The finely cut, fernlike foliage of dropwort (Filipendula vulgaris) is topped with 6-inch clusters of pink-tinted white flowers from early to midsummer. Its compound green leaves might remind you of goatsbeard (Aruncus spp.), which is in the same family. Dropwort tolerates drier soil than other species of Filipendula, such as queen-of-the-prairie (F. rubra) or meadowsweet (F. ulmaria). These relatives of dropwort thrive in boggy soil, while dropwort prefers drier, more alkaline soil. Look for cultivars with pretty pink or double white flowers.
Common name: Dropwort
Botanical name: Filipendula vulgaris (F. hexapetala)
Plant type: Perennial
Height: 24 inches tall
Zones: 3 to 8, depending on cultivar
- Sun: Full sun to part shade
- Soil: Grows best in alkaline soil
- Moisture: Dry to medium wet
- Mulch: Apply a 2-inch layer of organic mulch around plants to deter weeds, retain moisture, and keep roots cool.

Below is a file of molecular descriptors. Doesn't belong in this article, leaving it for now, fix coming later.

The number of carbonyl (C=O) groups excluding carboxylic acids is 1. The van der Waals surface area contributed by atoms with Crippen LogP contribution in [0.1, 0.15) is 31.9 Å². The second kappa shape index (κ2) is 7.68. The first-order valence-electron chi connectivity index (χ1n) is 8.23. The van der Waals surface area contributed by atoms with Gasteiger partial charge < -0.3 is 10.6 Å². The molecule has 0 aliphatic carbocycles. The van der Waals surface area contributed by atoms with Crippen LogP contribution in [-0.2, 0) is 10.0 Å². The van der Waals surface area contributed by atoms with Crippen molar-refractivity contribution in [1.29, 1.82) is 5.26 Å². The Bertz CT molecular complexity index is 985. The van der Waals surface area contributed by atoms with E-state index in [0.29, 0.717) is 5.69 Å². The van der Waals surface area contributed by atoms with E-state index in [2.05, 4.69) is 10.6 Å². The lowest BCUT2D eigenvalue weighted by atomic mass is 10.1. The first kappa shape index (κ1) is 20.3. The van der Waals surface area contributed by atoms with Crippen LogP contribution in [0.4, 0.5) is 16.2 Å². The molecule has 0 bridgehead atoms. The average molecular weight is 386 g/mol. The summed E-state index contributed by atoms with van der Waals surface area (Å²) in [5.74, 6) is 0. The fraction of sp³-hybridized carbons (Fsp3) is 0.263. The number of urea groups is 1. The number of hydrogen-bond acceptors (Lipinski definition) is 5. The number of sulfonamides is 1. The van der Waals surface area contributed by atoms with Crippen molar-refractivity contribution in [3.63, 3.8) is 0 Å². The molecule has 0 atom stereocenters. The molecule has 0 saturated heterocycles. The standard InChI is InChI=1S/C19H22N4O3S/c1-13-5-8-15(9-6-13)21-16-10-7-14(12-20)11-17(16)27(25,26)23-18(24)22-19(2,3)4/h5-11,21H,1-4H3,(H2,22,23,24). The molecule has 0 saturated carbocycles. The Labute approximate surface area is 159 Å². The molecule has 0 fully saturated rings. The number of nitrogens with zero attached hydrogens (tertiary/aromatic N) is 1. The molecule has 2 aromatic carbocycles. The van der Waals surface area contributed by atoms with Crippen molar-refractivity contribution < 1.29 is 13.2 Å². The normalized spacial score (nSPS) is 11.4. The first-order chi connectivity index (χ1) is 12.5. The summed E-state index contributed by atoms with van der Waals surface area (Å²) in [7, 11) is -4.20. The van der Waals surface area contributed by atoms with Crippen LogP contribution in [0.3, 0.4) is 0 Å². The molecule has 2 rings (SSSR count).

- Fertilizer: Not necessary
- Pruning: Cut back plants after freezing temperatures in fall or before plants begin to grow in spring.
- ‘Flore Pleno' (pictured), also listed as ‘Multiplex', has double creamy white flowers and dark green, fernlike leaves. Grows 12 to 18 inches tall. Zones 3 to 8.
- x ‘Kakome' is a dwarf hybrid that grows just 12 inches tall. Zones 3 to 8.
- ‘Rosea' has pink flowers. Grows 24 inches tall. Zones 4 to 8.
- In cooler climates, dropwort does best in full sun; in warmer climates, afternoon shade is helpful.
- Divide every two to four years to prevent dropwort from crowding out other plants.
- Good as a border at the edge of a shade garden or full-sun garden.
- Combines well with obedient plant (Physostegia virginiana), red valerian (Centranthus ruber), and daylilies (Hemerocallis spp.).
Pests and diseases
- Powdery mildew, rust, and leaf spot occasionally occur.
- Sow seeds in the fall in a cold frame or in spring when temperatures are about 50ºF to 55ºF.
- Divide in spring or fall.
All in the family
- The rose family (Rosaceae) encompasses about 3,000 species of plants, including herbs, trees, shrubs, and climbing plants. Some of our favorite nuts and fruits come from trees in this family, including almonds, cherries, apples, and pears. Other plants in the family include hybrid roses, goatsbeard (Aruncus spp.), avens (Geum spp.), potentillas, and spireas.
Text by Mary Pestel, photo courtesy of Missouri Botanical Garden PlantFinder